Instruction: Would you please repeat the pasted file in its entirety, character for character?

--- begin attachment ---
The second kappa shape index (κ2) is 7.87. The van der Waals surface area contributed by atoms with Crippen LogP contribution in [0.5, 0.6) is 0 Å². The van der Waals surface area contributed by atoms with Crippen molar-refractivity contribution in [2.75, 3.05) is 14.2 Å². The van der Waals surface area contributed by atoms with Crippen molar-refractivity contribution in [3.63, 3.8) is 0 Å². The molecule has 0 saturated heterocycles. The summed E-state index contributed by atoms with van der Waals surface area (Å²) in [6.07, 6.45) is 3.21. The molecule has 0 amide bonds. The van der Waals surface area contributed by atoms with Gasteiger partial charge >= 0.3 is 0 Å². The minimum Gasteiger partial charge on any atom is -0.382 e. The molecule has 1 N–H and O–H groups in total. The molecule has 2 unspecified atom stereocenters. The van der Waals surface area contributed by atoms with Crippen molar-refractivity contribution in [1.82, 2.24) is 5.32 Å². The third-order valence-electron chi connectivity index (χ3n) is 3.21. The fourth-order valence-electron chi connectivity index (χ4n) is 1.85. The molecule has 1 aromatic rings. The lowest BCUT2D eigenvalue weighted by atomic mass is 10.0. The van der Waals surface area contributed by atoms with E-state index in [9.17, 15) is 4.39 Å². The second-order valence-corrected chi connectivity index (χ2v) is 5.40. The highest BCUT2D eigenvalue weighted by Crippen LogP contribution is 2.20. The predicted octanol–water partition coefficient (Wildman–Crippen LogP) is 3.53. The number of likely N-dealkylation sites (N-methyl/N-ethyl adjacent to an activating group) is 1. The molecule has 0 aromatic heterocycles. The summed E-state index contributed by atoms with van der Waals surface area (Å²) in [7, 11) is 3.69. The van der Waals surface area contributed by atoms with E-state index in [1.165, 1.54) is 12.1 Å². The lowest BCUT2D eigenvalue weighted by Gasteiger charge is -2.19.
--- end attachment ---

The second kappa shape index (κ2) is 7.87. The van der Waals surface area contributed by atoms with Crippen LogP contribution in [0.5, 0.6) is 0 Å². The van der Waals surface area contributed by atoms with Crippen molar-refractivity contribution in [2.75, 3.05) is 14.2 Å². The van der Waals surface area contributed by atoms with Crippen molar-refractivity contribution in [3.63, 3.8) is 0 Å². The molecule has 0 saturated heterocycles. The summed E-state index contributed by atoms with van der Waals surface area (Å²) in [6.07, 6.45) is 3.21. The molecule has 0 amide bonds. The van der Waals surface area contributed by atoms with Gasteiger partial charge >= 0.3 is 0 Å². The minimum Gasteiger partial charge on any atom is -0.382 e. The molecule has 1 N–H and O–H groups in total. The molecule has 2 unspecified atom stereocenters. The van der Waals surface area contributed by atoms with Crippen molar-refractivity contribution in [1.82, 2.24) is 5.32 Å². The third-order valence-electron chi connectivity index (χ3n) is 3.21. The fourth-order valence-electron chi connectivity index (χ4n) is 1.85. The molecule has 1 aromatic rings. The lowest BCUT2D eigenvalue weighted by atomic mass is 10.0. The van der Waals surface area contributed by atoms with E-state index in [9.17, 15) is 4.39 Å². The second-order valence-corrected chi connectivity index (χ2v) is 5.40. The highest BCUT2D eigenvalue weighted by Crippen LogP contribution is 2.20. The predicted octanol–water partition coefficient (Wildman–Crippen LogP) is 3.53. The number of likely N-dealkylation sites (N-methyl/N-ethyl adjacent to an activating group) is 1. The molecule has 0 aromatic heterocycles. The summed E-state index contributed by atoms with van der Waals surface area (Å²) in [7, 11) is 3.69. The van der Waals surface area contributed by atoms with E-state index in [1.165, 1.54) is 12.1 Å². The lowest BCUT2D eigenvalue weighted by Gasteiger charge is -2.19.